Corporate Innovation does not happen by chance ….

Photo by rawpixel on Unsplash

There is a big difference between corporate intrapreneurship and a real world entrepreneurship. Having seen the grass on both sides, here’s my view on how to create successful corporate innovation.

You know how inexpensive and agile it is to own and use a skateboard compared to a bike, and a car compared to a bus? Well, you get the drift — they are each meant for a purpose and is good at only doing what it really can. Bigger vehicles are efficient in taking many people from one place to another, while smaller ones are good to maneuver and run shorter loops effectively. Its more fun in small vehicles — depending on where you want to go.

So it’s not bad for corporate to think, behave and run very different than a startup. It’s slow, its big, its expensive; its too ‘Corporate’. Corporate is meant to be that way for a variety of reasons. Startups are agile, small and relatively inexpensive.

But large companies have to innovate and keep innovating to be relevant in the space. So how do you innovate and be agile like startups? How do you iterate and find opportunities that are not just drop-in-the-bucket but be a bucketful. The not-so easy way of doing it is investments and M&A; which I will not talk about in this article. Large companies spend millions & Billions to identify opportunities and much more to close the deal and integrate it into mainline business. Even with that, some either fail due to bad integration process or lacks of ownership post M&A or a failed cultural fit.

While growth by acquisition gives a much predictive growth path, one cannot ignore the growth created by cultivating innovation inside large corporations; it can be idea driven or market driven (demand led). If you rewind the clock on Google and go back to the year 2000; how would it sound if one said that Search engine company will provide Maps, email service, make phones, and self driving cars? — the point is, large business opportunities ‘CAN’ be build from scratch. Yes, its also true that you cannot innovate what you want, when you want or plan an innovation; you can only promote and cultivate for an outcome.

Employee-led corporate innovations have their own advantages and disadvantages. Statistics say that Internal employee-led Innovation not only buys the mind-share of employees and gets them to be more committed to the company, but it also breaks the monotony in their daily work, resulting in efficiency and ownership. It’s easy to launch Corporate Innovation programs, but its hard to get the systems to meaningfully innovate and create an impact.

There can be two ways to drive corporate innovation. A) Employee-led B) Dedicated incubator labs or maybe combine both.

Employee-Led: where employees volunteer and spend a part of their time towards working on something they are passionate about. Incubator Labs: where a system or structure is in place to identify market opportunities, creates strategies and business models solving real-world problems, aligns resources and budget needs together, plans go-to-market to take products/services to market in a startup-like environment.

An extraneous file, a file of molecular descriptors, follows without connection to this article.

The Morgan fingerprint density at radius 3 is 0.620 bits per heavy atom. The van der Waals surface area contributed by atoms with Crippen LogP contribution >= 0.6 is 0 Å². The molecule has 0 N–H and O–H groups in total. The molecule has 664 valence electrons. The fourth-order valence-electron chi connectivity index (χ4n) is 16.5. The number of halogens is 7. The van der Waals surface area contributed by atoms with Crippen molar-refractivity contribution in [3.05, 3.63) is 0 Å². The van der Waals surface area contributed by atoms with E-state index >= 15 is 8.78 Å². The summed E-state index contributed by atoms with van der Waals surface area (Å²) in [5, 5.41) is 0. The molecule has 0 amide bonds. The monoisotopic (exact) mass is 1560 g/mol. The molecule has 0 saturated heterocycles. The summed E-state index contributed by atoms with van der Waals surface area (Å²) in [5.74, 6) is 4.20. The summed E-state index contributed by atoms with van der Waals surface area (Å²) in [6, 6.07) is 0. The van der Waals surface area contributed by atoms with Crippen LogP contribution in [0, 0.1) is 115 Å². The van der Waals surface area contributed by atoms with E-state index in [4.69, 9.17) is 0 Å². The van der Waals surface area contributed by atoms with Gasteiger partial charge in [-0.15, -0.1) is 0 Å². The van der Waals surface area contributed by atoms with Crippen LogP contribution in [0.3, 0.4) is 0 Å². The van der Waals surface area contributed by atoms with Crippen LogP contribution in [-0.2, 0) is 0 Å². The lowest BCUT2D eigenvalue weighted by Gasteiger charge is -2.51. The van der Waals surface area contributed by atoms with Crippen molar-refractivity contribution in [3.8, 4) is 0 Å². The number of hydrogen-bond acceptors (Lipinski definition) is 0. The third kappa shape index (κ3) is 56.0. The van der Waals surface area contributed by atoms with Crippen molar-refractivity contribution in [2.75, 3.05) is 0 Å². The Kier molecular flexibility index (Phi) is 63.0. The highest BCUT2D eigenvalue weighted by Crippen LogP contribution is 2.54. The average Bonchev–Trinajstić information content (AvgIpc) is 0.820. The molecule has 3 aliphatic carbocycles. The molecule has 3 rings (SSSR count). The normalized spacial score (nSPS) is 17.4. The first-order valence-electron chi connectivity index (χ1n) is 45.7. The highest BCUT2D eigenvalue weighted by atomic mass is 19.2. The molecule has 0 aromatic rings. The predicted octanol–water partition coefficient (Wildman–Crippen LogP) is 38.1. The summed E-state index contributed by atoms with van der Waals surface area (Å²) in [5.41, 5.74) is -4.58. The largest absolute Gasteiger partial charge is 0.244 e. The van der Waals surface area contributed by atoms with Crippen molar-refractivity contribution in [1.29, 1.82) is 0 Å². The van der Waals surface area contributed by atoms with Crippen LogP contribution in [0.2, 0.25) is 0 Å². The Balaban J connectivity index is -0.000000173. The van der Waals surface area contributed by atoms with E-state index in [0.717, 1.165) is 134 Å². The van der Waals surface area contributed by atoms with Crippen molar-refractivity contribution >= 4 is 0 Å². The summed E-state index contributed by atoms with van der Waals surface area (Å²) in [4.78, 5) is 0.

In either case, I believe, the key to success lies in things that we do not pay importance to: I have done many projects and 3 were very successful. Few things that helped me:

  1. Setup a dedicated cost center that can identify and promote focus areas to cultivate innovation that’s aligned to Corporate Goals.
  2. Setting internal systems and processes to promote employees to spend time on it. Better yet, have dedicated hiring process to identify and run like an independent startup. Let the CEO of the project build a team
  3. Have a leader with a true entrepreneurs mindset to drive the projects and programs with an ownership and freedom to run it
  4. Motivate, recognize and reward employees of the potential outcome of Innovation
  5. Implement a collective, unbiased, evaluation methods to bubble up promising ideas that are not just innovative but also disruptive
  6. Setup cross functional Business Unit leaders to support the program and sponsor the projects
  7. Bring in or align Subject Matter Experts to support and provide mentoring
  8. Set up phase-gate process to make quick timely Go/No-Go decisions. Its easy to support a disruptive project but its extremely hard to kill one. Just like in poker; tournaments are won NOT from the bets you make but from the bleeding bets you stay away from.
  9. Setup systems and legal council to seamlessly manage the IP created in the process and further follow-on needs to spin-out, Spin-In or IP licensing.
  10. Establish industry relationship or use the existing partnerships to get traction and vetting from outside world instantly. There’s nothing like launching the product and getting real feedback.

In Summary,

  • Corporate innovations are important but not always successful
  • There is a need to cultivate innovation deep within the culture of the company
  • Dedicated investments to drive strategic innovation and growth is important, don’t make it a one-off exercise but setup a structure and system to innovate
  • Fail-fast and fail-quick may be a good mantra. But try this one — “iterate with an obsession and focus to win”. That’s what yields the best outcome.